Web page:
Saturday, May 23, 2009


Well, it was quite exciting around here this afternoon. The boys and I were all down for a nap, and I woke up to the fire alarm going off at the fire barn, which was followed by the noise of the fire trucks. "Strange," I thought, still groggy. I tried to remember what day it was and if that was nothing to worry about or not.

Once I had my wits about me, I called Noah and found out that indeed there was a fire, down in the woods by the lake on West Side. Praise God someone spotted it early, all the trucks started, all the guys were able to get there, and there wasn't much damage done. God protected us again from fire, which when you live and work smack dab in the middle of the woods, is a huge thing.

There are at least three other stories about fires here at camp that I can think of. The first one, was when the original Girl's Dorm burned to the ground in October of 1955. The next spring, Uncle Johnnie's house, the one right next to ours, caught fire. Because the fire departments are so far away, Barakel became a sub-station of the Fairview department. That meant they were able to bid on some fire vehicles. And that was the start of the fire equipment around here.

The other story about God's protection from fire is quite amazing...let me see if I can find it in the Barakel book here...

Alright, I found the chapter...

Ok, here is the condensed version. In August of 1976, the week after camp was done for the summer, a fire broke out in Huron National Forest, which our property boarders. The fire jumped several fire line, and was closing in on our property. Because it was the week after camp was over, most of the staff families were on vacation.

Uncle Johnnie (I keep talking about him, he was the founder of Barakel) went out with his son Tim, and they realized there was nothing they could do. Oh, precautions were made, things like hosing down buildings, but again, the whole thing of living in the woods posses a problem. They knelt down and prayed,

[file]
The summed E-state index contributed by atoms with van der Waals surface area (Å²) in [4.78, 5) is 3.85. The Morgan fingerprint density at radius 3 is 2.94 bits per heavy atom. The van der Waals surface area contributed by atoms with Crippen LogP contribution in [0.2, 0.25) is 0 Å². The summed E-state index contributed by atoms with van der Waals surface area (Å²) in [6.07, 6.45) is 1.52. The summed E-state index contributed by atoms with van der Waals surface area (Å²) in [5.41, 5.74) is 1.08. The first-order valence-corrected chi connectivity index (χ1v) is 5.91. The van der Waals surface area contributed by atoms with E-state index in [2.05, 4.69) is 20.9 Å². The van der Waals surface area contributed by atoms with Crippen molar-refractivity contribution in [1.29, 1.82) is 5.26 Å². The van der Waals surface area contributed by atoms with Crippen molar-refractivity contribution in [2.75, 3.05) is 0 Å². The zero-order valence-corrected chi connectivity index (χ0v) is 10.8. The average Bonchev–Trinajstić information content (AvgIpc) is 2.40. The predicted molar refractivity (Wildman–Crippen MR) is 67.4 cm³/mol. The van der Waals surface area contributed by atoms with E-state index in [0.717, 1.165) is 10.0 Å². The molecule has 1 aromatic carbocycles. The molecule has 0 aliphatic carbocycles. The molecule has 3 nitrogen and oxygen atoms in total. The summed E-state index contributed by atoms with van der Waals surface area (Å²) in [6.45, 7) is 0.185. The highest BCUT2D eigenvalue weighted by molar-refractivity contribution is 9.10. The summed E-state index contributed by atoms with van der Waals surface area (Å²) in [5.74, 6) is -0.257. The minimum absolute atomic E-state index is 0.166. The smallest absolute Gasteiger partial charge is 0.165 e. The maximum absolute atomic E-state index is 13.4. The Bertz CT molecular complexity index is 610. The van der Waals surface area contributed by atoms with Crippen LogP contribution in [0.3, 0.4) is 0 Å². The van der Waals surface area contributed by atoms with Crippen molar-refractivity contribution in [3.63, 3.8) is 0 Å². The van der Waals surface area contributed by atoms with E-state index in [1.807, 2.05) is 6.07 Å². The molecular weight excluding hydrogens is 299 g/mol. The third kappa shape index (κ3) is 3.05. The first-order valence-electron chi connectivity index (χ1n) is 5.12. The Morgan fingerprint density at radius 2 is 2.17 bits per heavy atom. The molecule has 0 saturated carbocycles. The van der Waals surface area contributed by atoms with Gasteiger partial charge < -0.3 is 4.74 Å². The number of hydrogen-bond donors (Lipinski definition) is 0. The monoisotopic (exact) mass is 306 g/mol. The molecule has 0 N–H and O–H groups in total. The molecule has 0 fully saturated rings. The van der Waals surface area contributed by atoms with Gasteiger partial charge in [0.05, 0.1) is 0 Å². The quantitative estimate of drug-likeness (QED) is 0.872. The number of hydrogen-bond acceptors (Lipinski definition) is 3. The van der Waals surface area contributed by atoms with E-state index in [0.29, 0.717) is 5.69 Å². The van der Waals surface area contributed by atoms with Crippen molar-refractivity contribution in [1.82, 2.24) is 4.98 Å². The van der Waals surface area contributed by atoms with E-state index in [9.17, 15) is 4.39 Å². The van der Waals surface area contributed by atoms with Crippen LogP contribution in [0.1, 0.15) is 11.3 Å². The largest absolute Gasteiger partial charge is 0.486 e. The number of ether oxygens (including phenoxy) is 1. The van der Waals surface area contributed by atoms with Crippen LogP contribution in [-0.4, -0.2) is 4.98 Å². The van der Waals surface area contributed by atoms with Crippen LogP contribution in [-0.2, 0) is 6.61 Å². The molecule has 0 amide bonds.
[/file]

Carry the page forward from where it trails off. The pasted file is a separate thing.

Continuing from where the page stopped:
"This has been yours for a long time, Lord, and we want it to stay that way. We pray that somehow, someway you'll save it. You've brought this camp into being. It's yours."*

And as they got up from praying, there was a guy with a bulldozer pulling a seven foot fire plow, saying "Where do you want me to go?" He dug a fire line right down the property line. Then all sorts of people showed up from town to help fight the fire. They did this for 4 days, and the flames never crossed the line. If you were to look at a satellite photo of this area, you can see where the fire came up to the property line by the tree growth. Even now, our forest looks very different than National.

Johnnie says in the book, "I believe God said,' so far, and no father on the west line.' I believe that He said, 'On the north line, so far and no farther.'"**

When I read this again tonight, the verses that came to mind were, "What kind of man is this? Even the winds and the waves obey him!" (Matt.8:27)

Johnnie goes on to say,
"Often man PROPOSES a thing he's going to do. But in the end, it's God who DISPOSES Of the circumstances of the whole works. We make certain proposals; we have certain priorities.
I like to apply that concept to the fire. We ere making sandwiches to fee the firemen, others were squirting water on the roof and I was out helping where I could. I'd call, 'Ge the roofs wet, get the ground around the buildings as wet as you can,' and at the same time we were saying, "dear Lord, hold it."

Was that a lack of faith, would you say, or was it common sense? We didn't know where the fire was going to go.

Man proposes-we took precautions-but it is really God who moves in and disposes. It is God who decides just how far the fire will go.
In the end it was God, I believe, who was our sufficiency. We made certain proposals about it in our mind-spraying the roofs, wetting the areas, getting the fire truck and backhoe ready, and all that stuff.

But in the end, all that proposing didn't get the job done. It's God who finally makes the disposition of the whole matter. We had no control over two major factors: If those hundreds of people hadn't come pouring out of the woods at just the right moment, and if that man on the bulldozer hadn't' appeared on the scene when he did, I'm not sure camp could have been saved. I'm persuaded God did it."***

Such good stuff to meditate on this warm Saturday evening.
*Holman Johnson, Barakel: God's Miracle (1989) 150.
**Johnson, 152.
*** Johnson, 152.
If you are interested in knowing a bit more about the background of camp, here and here are some tidbits.


  1. WOW I am glad you guys are ok. What an excellent post. :)

  2. glad everything is a-okay...that's scary stuff... i still get chills when i see the satellite photo of the property...


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